Byline: David Williamson
"The drama of democracy has all the traits of our beautiful game
SEVENTY years ago yesterday the first televised FA Cup final took place when Huddersfield Town faced Preston North End.
It would be another 30 years before the final would be broadcast in colour, but anyone who watched the flickering images of footballers was pulled into the drama of the beautiful game.
Television is a medium designed for football. Drama is best watched on the stage of a theatre or a cinema screen, and music should be heard live or through superior headphones.
But the act of watching a match on a small screen is a tribal rite of global power.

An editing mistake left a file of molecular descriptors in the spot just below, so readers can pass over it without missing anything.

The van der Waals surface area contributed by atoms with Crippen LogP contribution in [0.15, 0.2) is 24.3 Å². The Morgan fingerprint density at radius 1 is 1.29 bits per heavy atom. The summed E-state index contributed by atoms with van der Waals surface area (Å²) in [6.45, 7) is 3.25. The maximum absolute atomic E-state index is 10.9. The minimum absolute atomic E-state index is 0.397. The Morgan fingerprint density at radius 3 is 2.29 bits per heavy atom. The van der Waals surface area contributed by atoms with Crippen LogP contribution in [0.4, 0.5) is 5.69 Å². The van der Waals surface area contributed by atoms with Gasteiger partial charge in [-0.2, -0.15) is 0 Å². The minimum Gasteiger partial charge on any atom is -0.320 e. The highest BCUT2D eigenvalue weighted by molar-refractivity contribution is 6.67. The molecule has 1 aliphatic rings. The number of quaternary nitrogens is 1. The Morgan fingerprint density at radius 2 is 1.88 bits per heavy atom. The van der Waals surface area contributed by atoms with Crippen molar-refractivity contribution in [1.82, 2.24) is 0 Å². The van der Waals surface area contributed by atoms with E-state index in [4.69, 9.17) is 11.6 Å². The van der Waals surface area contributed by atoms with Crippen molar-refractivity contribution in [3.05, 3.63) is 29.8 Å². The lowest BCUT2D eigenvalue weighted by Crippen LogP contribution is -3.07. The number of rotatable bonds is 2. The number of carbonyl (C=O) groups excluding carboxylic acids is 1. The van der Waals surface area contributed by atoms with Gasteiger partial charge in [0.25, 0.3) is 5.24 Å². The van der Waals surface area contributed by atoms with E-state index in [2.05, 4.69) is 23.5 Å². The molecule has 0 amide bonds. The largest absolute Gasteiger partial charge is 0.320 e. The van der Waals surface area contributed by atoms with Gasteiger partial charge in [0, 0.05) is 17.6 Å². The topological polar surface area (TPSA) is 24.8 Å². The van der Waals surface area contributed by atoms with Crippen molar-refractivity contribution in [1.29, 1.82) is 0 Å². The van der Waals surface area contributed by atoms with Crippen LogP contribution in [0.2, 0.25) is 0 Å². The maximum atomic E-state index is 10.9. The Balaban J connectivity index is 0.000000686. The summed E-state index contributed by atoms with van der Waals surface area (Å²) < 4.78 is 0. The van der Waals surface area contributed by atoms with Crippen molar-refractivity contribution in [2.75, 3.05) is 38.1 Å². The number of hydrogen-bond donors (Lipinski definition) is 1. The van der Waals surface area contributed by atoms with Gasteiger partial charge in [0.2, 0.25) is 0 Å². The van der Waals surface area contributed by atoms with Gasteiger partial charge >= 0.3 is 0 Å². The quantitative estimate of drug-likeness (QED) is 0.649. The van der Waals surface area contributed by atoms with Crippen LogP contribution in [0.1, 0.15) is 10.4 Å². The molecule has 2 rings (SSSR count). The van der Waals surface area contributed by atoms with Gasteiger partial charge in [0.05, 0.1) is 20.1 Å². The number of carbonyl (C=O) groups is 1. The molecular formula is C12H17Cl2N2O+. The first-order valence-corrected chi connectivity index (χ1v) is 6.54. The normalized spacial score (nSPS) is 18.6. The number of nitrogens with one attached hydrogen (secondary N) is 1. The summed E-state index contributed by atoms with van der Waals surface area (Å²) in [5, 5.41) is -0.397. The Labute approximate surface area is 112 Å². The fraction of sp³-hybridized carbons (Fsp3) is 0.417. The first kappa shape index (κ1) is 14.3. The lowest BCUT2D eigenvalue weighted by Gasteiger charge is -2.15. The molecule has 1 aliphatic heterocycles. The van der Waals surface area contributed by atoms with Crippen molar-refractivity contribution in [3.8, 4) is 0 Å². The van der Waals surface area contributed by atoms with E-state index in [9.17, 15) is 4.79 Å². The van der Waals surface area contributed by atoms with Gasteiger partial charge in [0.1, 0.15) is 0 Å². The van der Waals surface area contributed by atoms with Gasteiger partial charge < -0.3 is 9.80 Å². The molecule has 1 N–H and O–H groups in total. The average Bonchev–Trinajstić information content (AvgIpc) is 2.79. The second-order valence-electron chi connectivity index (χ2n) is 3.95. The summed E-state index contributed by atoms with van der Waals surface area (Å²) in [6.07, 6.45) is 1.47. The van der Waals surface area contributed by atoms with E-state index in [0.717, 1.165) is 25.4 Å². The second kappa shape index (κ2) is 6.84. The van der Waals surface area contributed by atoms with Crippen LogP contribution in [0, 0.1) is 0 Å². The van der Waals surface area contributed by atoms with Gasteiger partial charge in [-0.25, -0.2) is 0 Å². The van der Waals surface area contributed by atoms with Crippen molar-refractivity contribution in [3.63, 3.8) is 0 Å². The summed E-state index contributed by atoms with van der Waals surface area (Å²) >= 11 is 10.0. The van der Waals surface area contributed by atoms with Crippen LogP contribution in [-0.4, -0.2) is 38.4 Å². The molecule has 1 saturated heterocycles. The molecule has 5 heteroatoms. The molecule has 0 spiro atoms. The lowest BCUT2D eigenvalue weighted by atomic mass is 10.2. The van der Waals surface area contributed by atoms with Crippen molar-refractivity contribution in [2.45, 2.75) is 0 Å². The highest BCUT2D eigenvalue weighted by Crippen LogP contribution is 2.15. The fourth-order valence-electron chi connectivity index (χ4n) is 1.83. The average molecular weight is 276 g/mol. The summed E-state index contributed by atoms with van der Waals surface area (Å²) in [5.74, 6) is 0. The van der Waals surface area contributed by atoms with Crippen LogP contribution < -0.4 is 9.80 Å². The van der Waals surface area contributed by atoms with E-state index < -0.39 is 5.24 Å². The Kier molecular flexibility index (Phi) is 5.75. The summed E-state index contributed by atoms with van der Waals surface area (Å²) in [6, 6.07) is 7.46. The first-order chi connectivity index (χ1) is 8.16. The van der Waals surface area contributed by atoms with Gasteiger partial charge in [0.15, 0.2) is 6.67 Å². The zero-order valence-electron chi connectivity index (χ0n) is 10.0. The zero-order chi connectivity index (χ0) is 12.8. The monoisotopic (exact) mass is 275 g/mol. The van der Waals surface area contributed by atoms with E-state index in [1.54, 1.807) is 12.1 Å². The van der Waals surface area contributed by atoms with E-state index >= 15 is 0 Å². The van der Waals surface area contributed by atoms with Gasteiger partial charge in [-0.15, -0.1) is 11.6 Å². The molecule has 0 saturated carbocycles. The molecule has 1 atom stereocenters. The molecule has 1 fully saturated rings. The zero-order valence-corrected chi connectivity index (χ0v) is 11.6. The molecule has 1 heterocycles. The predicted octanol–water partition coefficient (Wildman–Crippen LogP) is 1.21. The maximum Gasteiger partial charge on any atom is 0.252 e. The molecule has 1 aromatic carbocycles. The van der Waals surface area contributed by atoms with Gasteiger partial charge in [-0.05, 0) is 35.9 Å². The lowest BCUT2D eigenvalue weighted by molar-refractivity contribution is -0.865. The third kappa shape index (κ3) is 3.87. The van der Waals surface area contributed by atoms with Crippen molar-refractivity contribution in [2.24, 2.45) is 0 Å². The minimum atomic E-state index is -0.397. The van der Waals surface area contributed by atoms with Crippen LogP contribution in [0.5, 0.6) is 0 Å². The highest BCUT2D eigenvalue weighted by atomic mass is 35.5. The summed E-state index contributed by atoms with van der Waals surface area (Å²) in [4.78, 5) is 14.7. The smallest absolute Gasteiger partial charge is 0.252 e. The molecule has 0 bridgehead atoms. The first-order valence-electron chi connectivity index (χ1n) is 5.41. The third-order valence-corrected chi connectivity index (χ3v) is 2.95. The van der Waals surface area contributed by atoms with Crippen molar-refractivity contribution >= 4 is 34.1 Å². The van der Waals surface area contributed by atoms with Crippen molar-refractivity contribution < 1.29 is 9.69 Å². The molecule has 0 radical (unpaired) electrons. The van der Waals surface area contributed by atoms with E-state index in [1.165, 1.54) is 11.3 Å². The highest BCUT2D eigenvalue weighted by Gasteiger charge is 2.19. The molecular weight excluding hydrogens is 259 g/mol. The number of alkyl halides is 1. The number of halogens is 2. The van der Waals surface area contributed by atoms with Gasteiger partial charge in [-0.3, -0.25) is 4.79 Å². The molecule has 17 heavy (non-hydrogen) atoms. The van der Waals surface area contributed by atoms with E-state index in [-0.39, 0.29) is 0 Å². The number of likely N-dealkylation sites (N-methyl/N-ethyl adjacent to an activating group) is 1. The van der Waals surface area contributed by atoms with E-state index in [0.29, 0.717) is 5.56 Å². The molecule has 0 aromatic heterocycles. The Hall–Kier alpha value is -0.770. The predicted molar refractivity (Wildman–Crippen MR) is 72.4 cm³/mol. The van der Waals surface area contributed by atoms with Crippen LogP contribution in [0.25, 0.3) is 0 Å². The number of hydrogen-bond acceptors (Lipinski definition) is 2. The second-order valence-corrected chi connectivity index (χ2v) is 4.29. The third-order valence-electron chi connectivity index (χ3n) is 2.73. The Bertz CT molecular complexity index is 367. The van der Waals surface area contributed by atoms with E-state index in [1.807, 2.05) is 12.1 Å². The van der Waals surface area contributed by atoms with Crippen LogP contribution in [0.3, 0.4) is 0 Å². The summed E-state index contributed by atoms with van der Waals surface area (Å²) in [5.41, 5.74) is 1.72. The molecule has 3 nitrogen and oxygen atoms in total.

Television never seems as "live" as when teams dash onto the pitch. Whether someone is watching in Wembley, Soweto or Beijing, he or she is united in not knowing what is going to happen next.
In an age when movies are formulaic and sodden with computer-generated imagery, and "reality" TV is manipulated by canny and callous producers, the rawness of the football event is all the more compelling.
The players may be rendered the same size as Subbuteo figures, but this hardly matters - in some ways it is almost an improvement. This is a game in which the orchestration of the team is a work of choreography best observed from above.
Chess enthusiasts are not excited by the carving of the pieces; instead, they are animated by the ruthless strategy that pushes each one across the board. …